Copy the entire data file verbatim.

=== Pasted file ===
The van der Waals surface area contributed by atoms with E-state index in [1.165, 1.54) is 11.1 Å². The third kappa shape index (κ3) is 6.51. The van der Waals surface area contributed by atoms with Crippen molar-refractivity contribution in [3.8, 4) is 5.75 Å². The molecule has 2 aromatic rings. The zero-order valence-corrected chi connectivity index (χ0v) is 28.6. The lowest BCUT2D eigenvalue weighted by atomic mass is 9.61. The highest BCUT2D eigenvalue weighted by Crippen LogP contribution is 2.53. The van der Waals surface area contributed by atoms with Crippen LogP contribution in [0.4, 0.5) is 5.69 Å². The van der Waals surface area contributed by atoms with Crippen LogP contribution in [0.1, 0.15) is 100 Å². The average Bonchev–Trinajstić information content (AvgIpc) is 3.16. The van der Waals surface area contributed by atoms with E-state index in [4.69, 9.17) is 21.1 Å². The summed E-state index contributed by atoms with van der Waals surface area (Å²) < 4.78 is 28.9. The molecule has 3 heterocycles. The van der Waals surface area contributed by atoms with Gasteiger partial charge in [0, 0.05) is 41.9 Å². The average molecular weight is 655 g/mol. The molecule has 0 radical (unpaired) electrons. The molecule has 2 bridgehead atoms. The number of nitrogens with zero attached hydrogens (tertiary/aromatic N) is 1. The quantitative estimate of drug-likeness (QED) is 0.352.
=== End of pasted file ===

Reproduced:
The van der Waals surface area contributed by atoms with E-state index in [1.165, 1.54) is 11.1 Å². The third kappa shape index (κ3) is 6.51. The van der Waals surface area contributed by atoms with Crippen molar-refractivity contribution in [3.8, 4) is 5.75 Å². The molecule has 2 aromatic rings. The zero-order valence-corrected chi connectivity index (χ0v) is 28.6. The lowest BCUT2D eigenvalue weighted by atomic mass is 9.61. The highest BCUT2D eigenvalue weighted by Crippen LogP contribution is 2.53. The van der Waals surface area contributed by atoms with Crippen LogP contribution in [0.4, 0.5) is 5.69 Å². The van der Waals surface area contributed by atoms with Crippen LogP contribution in [0.1, 0.15) is 100 Å². The average Bonchev–Trinajstić information content (AvgIpc) is 3.16. The van der Waals surface area contributed by atoms with E-state index in [4.69, 9.17) is 21.1 Å². The summed E-state index contributed by atoms with van der Waals surface area (Å²) < 4.78 is 28.9. The molecule has 3 heterocycles. The van der Waals surface area contributed by atoms with Gasteiger partial charge in [0, 0.05) is 41.9 Å². The average molecular weight is 655 g/mol. The molecule has 0 radical (unpaired) electrons. The molecule has 2 bridgehead atoms. The number of nitrogens with zero attached hydrogens (tertiary/aromatic N) is 1. The quantitative estimate of drug-likeness (QED) is 0.352.